For many people, work involves spending a lot of time staring at a computer screen. As a result, people who use computers for prolonged periods often experience symptoms of eye strain — feelings of dryness and itchiness in the eyes, blurry or double vision, or headaches.
Eye drops may provide temporary relief, but longer lasting relief may require a bit more behavior modification. First of all, don’t forget to blink. People naturally blink about eighteen times per minute, but it’s easy to forget to blink when you’re looking intently at your screen.
The angle of your monitor is also important. The top of the screen should be in line with your eyes so that you are looking at a slightly downward angle at the screen, the same way you would read a book or magazine. The monitor should also be positioned so that there isn’t glare from other lights in the room. And while you may be interested in what you’re reading on the screen, don’t lean in too close. Your eyes should be between 20-40 inches back from the screen.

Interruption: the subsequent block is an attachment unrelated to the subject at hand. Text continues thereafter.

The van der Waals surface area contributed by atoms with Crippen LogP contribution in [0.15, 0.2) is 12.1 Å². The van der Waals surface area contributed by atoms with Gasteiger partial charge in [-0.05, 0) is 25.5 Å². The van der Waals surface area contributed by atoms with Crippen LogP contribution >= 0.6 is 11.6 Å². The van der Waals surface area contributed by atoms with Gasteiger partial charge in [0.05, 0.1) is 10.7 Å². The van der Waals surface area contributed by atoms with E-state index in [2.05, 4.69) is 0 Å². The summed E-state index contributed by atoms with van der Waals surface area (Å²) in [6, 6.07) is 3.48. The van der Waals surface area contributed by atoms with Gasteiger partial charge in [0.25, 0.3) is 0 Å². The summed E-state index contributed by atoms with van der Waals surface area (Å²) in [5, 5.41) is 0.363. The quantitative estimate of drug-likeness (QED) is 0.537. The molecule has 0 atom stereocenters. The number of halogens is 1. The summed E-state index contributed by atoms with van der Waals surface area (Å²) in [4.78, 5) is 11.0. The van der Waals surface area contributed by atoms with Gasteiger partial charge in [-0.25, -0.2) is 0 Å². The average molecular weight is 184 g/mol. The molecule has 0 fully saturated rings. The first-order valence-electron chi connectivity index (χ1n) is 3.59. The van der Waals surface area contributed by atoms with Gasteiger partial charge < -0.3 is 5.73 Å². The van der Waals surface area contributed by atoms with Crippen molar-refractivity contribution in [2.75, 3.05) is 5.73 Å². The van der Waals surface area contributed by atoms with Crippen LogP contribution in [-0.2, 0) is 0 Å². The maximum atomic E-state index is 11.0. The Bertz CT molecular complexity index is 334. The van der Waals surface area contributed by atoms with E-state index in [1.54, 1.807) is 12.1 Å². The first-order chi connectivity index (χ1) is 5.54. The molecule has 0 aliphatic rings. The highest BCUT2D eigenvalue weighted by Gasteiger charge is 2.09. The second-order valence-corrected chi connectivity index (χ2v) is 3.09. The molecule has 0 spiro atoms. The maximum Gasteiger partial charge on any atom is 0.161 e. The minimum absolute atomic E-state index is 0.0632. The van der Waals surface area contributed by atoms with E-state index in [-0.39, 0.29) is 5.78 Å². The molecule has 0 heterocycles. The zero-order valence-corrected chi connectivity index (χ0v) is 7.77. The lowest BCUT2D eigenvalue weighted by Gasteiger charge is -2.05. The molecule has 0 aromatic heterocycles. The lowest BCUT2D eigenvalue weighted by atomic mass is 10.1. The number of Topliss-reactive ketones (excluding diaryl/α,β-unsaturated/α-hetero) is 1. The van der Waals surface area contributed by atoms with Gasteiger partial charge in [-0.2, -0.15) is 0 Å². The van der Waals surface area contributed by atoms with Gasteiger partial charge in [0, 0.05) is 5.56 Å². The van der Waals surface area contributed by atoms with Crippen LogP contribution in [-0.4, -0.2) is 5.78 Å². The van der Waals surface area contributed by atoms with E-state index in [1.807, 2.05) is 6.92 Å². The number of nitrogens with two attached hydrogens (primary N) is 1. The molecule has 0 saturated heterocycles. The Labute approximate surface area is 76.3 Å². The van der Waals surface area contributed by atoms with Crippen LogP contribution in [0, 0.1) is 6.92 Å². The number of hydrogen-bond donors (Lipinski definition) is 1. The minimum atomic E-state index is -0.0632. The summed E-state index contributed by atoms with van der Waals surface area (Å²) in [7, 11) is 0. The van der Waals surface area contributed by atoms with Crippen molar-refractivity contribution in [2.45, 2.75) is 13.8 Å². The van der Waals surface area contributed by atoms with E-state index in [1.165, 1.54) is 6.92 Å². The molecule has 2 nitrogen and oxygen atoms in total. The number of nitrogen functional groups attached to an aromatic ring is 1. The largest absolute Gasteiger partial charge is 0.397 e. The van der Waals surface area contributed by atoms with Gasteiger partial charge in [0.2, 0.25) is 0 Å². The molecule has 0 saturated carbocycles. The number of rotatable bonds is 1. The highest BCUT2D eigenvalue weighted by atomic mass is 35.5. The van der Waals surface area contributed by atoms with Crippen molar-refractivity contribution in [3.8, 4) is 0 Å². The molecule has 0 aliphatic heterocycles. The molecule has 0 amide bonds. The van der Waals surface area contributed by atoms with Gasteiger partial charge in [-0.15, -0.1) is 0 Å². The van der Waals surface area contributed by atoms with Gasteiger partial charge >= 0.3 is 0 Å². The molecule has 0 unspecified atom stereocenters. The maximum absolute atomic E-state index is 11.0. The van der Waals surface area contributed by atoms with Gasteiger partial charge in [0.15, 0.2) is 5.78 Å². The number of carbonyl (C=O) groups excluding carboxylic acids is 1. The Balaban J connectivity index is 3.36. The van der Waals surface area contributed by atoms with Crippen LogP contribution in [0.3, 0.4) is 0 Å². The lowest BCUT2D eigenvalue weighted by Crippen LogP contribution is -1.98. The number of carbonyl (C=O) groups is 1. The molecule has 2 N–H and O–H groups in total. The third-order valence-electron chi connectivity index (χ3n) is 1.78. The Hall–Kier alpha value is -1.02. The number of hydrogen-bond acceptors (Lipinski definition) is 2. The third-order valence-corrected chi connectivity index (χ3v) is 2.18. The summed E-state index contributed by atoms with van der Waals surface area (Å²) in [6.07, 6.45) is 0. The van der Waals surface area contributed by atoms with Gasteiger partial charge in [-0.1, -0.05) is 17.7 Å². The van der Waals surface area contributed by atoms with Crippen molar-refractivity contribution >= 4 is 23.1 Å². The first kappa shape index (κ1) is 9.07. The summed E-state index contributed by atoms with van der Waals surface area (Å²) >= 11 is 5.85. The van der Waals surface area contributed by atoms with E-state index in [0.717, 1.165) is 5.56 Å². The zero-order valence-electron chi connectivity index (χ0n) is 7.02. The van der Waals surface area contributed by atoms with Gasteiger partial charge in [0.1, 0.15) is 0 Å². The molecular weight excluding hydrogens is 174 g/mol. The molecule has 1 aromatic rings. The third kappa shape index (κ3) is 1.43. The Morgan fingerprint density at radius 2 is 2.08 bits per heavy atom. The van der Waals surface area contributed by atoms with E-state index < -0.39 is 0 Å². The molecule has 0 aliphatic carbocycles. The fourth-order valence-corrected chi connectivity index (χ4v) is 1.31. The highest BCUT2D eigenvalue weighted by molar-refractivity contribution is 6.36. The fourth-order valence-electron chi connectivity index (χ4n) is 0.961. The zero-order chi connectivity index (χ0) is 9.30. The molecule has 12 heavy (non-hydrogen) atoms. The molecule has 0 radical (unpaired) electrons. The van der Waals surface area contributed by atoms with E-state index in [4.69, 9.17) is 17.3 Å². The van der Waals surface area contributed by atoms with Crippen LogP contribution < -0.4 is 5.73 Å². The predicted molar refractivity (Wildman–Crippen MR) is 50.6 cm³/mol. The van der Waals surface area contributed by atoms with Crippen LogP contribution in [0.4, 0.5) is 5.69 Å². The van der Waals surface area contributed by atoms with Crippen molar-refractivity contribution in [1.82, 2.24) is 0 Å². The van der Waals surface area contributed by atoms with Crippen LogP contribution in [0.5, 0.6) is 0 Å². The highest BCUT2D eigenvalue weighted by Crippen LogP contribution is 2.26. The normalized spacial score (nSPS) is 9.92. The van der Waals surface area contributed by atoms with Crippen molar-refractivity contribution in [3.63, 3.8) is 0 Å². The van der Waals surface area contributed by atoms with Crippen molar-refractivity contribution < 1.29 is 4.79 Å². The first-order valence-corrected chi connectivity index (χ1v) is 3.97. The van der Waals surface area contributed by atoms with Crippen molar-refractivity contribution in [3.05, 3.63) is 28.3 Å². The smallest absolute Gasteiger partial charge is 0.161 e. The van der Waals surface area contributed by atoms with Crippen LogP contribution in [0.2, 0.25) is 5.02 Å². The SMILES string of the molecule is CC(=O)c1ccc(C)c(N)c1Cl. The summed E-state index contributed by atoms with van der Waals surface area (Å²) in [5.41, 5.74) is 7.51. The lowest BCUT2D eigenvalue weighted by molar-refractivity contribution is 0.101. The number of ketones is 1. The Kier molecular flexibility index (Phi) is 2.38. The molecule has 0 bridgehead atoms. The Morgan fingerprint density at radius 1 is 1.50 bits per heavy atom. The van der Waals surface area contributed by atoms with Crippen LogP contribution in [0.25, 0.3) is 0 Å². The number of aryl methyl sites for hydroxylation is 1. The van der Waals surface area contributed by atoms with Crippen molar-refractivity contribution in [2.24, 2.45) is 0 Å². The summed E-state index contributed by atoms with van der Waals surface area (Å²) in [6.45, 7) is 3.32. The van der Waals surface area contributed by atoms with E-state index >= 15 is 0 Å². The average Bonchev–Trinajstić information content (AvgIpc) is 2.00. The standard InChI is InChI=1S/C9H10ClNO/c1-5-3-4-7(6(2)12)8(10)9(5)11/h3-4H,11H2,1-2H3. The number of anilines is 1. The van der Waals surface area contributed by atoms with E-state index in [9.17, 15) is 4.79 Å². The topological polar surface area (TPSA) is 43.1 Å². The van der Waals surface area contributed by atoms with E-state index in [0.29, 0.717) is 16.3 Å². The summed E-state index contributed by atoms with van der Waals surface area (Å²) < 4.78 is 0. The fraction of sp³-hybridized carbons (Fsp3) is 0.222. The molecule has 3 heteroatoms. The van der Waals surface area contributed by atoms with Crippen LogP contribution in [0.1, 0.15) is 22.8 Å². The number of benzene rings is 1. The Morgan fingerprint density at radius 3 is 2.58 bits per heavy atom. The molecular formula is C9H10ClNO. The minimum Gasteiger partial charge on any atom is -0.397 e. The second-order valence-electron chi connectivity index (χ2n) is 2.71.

A good rule of thumb is to take a break every twenty minutes. If you can, take a second to talk to a colleague, look through some actual paperwork, get a drink of water, or go to the restroom. Even if you can’t get up and away from your desk, look at something farther away. Just a few seconds of forcing your eyes to adjust can help to prevent eye strain.
And of course, if you’re experiencing eye pain or irritation that persists, contact an eye doctor. If you experience a sudden loss of vision in one eye, a severe headache, or other symptoms that could be indicative of a stroke, get emergency medical attention.